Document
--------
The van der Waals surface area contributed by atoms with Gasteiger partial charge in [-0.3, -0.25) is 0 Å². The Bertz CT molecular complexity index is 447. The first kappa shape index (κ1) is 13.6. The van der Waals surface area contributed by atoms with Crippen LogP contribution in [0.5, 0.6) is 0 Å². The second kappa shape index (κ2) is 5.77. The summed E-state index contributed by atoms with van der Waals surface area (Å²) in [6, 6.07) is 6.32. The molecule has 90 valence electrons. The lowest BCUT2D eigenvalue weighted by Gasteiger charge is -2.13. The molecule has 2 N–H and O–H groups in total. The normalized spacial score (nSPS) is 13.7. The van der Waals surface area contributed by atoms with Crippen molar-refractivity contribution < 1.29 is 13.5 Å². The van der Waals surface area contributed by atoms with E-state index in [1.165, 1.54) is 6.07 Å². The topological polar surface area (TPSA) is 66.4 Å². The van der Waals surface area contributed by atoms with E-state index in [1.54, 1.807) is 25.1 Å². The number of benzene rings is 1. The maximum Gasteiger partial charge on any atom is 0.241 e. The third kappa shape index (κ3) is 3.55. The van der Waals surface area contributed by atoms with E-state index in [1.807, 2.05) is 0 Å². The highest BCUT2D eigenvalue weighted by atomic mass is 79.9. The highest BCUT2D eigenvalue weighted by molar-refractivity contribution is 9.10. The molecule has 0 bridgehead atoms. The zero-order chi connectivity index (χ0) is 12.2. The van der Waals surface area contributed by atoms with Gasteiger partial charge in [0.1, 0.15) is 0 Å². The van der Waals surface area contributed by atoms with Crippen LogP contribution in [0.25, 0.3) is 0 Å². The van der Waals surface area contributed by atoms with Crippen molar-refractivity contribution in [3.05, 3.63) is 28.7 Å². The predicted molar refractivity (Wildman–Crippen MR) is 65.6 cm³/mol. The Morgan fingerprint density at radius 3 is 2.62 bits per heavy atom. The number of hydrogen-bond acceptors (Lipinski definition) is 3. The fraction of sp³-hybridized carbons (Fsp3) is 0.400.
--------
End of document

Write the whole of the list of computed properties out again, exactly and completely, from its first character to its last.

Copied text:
The van der Waals surface area contributed by atoms with Gasteiger partial charge in [-0.3, -0.25) is 0 Å². The Bertz CT molecular complexity index is 447. The first kappa shape index (κ1) is 13.6. The van der Waals surface area contributed by atoms with Crippen LogP contribution in [0.5, 0.6) is 0 Å². The second kappa shape index (κ2) is 5.77. The summed E-state index contributed by atoms with van der Waals surface area (Å²) in [6, 6.07) is 6.32. The molecule has 90 valence electrons. The lowest BCUT2D eigenvalue weighted by Gasteiger charge is -2.13. The molecule has 2 N–H and O–H groups in total. The normalized spacial score (nSPS) is 13.7. The van der Waals surface area contributed by atoms with Crippen molar-refractivity contribution < 1.29 is 13.5 Å². The van der Waals surface area contributed by atoms with E-state index in [1.165, 1.54) is 6.07 Å². The topological polar surface area (TPSA) is 66.4 Å². The van der Waals surface area contributed by atoms with E-state index in [1.54, 1.807) is 25.1 Å². The number of benzene rings is 1. The maximum Gasteiger partial charge on any atom is 0.241 e. The third kappa shape index (κ3) is 3.55. The van der Waals surface area contributed by atoms with E-state index in [1.807, 2.05) is 0 Å². The highest BCUT2D eigenvalue weighted by atomic mass is 79.9. The highest BCUT2D eigenvalue weighted by molar-refractivity contribution is 9.10. The molecule has 0 bridgehead atoms. The zero-order chi connectivity index (χ0) is 12.2. The van der Waals surface area contributed by atoms with Gasteiger partial charge in [0.1, 0.15) is 0 Å². The van der Waals surface area contributed by atoms with Crippen LogP contribution in [0.25, 0.3) is 0 Å². The van der Waals surface area contributed by atoms with Crippen molar-refractivity contribution in [3.05, 3.63) is 28.7 Å². The predicted molar refractivity (Wildman–Crippen MR) is 65.6 cm³/mol. The Morgan fingerprint density at radius 3 is 2.62 bits per heavy atom. The number of hydrogen-bond acceptors (Lipinski definition) is 3. The fraction of sp³-hybridized carbons (Fsp3) is 0.400.